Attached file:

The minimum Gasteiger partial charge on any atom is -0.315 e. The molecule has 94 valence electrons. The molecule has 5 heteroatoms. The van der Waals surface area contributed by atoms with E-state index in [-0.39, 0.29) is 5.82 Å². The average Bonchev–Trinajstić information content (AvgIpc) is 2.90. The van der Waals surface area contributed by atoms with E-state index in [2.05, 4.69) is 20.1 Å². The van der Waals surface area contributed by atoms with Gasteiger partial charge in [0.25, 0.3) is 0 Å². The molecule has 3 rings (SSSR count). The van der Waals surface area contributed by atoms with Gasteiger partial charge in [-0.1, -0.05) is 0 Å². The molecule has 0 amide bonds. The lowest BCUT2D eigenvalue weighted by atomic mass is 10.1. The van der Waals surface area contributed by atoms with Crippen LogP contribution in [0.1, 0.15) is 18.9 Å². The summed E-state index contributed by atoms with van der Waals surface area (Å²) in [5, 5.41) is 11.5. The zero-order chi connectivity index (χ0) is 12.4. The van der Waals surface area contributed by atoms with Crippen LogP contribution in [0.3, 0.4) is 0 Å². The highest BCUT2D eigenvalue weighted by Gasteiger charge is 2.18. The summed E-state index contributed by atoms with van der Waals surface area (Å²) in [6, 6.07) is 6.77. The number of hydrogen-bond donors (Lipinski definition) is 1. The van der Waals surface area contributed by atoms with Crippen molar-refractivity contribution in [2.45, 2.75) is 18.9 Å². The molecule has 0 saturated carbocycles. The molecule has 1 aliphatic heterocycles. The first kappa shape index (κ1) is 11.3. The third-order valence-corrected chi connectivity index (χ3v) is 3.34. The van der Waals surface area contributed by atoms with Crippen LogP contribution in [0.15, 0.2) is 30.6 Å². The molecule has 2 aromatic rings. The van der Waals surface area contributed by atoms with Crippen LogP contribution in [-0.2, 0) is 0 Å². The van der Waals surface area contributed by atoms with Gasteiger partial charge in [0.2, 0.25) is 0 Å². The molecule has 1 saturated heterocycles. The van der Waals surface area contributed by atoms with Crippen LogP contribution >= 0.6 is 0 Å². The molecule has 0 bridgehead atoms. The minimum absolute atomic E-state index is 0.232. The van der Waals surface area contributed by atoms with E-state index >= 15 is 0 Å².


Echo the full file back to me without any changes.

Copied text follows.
The minimum Gasteiger partial charge on any atom is -0.315 e. The molecule has 94 valence electrons. The molecule has 5 heteroatoms. The van der Waals surface area contributed by atoms with E-state index in [-0.39, 0.29) is 5.82 Å². The average Bonchev–Trinajstić information content (AvgIpc) is 2.90. The van der Waals surface area contributed by atoms with E-state index in [2.05, 4.69) is 20.1 Å². The van der Waals surface area contributed by atoms with Gasteiger partial charge in [0.25, 0.3) is 0 Å². The molecule has 3 rings (SSSR count). The van der Waals surface area contributed by atoms with Gasteiger partial charge in [-0.1, -0.05) is 0 Å². The molecule has 0 amide bonds. The lowest BCUT2D eigenvalue weighted by atomic mass is 10.1. The van der Waals surface area contributed by atoms with Crippen LogP contribution in [0.1, 0.15) is 18.9 Å². The summed E-state index contributed by atoms with van der Waals surface area (Å²) in [5, 5.41) is 11.5. The zero-order chi connectivity index (χ0) is 12.4. The van der Waals surface area contributed by atoms with Crippen LogP contribution in [0.3, 0.4) is 0 Å². The highest BCUT2D eigenvalue weighted by Gasteiger charge is 2.18. The summed E-state index contributed by atoms with van der Waals surface area (Å²) in [6, 6.07) is 6.77. The number of hydrogen-bond donors (Lipinski definition) is 1. The van der Waals surface area contributed by atoms with Crippen molar-refractivity contribution in [2.45, 2.75) is 18.9 Å². The molecule has 0 saturated carbocycles. The molecule has 1 aliphatic heterocycles. The first kappa shape index (κ1) is 11.3. The third-order valence-corrected chi connectivity index (χ3v) is 3.34. The van der Waals surface area contributed by atoms with Crippen LogP contribution in [0.15, 0.2) is 30.6 Å². The molecule has 2 aromatic rings. The van der Waals surface area contributed by atoms with Crippen LogP contribution in [-0.2, 0) is 0 Å². The van der Waals surface area contributed by atoms with Gasteiger partial charge in [0.2, 0.25) is 0 Å². The molecule has 1 saturated heterocycles. The van der Waals surface area contributed by atoms with Crippen LogP contribution >= 0.6 is 0 Å². The molecule has 0 bridgehead atoms. The minimum absolute atomic E-state index is 0.232. The van der Waals surface area contributed by atoms with E-state index >= 15 is 0 Å².